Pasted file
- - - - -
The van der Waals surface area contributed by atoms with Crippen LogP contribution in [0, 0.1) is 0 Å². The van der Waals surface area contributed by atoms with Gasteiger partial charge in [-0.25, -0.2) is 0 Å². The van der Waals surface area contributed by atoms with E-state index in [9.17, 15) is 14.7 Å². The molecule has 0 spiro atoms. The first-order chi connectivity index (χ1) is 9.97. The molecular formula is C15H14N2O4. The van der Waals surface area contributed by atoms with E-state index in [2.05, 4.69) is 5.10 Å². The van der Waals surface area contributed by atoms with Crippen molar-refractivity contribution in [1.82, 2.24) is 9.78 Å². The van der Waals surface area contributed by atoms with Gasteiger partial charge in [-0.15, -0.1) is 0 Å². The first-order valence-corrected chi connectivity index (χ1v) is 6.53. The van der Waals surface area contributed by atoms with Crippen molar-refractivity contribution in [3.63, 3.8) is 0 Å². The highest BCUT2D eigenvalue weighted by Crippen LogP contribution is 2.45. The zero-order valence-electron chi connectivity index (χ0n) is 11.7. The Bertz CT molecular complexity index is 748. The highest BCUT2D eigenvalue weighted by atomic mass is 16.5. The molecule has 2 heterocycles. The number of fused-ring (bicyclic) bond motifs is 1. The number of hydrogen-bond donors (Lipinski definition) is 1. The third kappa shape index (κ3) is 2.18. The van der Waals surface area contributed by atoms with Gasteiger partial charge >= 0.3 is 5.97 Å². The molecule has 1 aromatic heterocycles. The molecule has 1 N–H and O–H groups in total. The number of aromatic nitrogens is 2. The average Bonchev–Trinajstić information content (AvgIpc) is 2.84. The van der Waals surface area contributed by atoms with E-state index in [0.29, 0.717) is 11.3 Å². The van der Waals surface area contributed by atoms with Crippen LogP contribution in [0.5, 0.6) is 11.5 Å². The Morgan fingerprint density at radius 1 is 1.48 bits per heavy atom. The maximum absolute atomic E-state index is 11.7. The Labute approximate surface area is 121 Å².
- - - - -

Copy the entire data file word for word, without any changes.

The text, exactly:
The van der Waals surface area contributed by atoms with Crippen LogP contribution in [0, 0.1) is 0 Å². The van der Waals surface area contributed by atoms with Gasteiger partial charge in [-0.25, -0.2) is 0 Å². The van der Waals surface area contributed by atoms with E-state index in [9.17, 15) is 14.7 Å². The molecule has 0 spiro atoms. The first-order chi connectivity index (χ1) is 9.97. The molecular formula is C15H14N2O4. The van der Waals surface area contributed by atoms with E-state index in [2.05, 4.69) is 5.10 Å². The van der Waals surface area contributed by atoms with Crippen molar-refractivity contribution in [1.82, 2.24) is 9.78 Å². The van der Waals surface area contributed by atoms with Gasteiger partial charge in [-0.15, -0.1) is 0 Å². The first-order valence-corrected chi connectivity index (χ1v) is 6.53. The van der Waals surface area contributed by atoms with Crippen molar-refractivity contribution in [3.63, 3.8) is 0 Å². The highest BCUT2D eigenvalue weighted by Crippen LogP contribution is 2.45. The zero-order valence-electron chi connectivity index (χ0n) is 11.7. The Bertz CT molecular complexity index is 748. The highest BCUT2D eigenvalue weighted by atomic mass is 16.5. The molecule has 2 heterocycles. The number of fused-ring (bicyclic) bond motifs is 1. The number of hydrogen-bond donors (Lipinski definition) is 1. The third kappa shape index (κ3) is 2.18. The van der Waals surface area contributed by atoms with Gasteiger partial charge >= 0.3 is 5.97 Å². The molecule has 1 aromatic heterocycles. The molecule has 1 N–H and O–H groups in total. The number of aromatic nitrogens is 2. The average Bonchev–Trinajstić information content (AvgIpc) is 2.84. The van der Waals surface area contributed by atoms with E-state index in [0.29, 0.717) is 11.3 Å². The van der Waals surface area contributed by atoms with Crippen LogP contribution in [0.5, 0.6) is 11.5 Å². The Morgan fingerprint density at radius 1 is 1.48 bits per heavy atom. The maximum absolute atomic E-state index is 11.7. The Labute approximate surface area is 121 Å².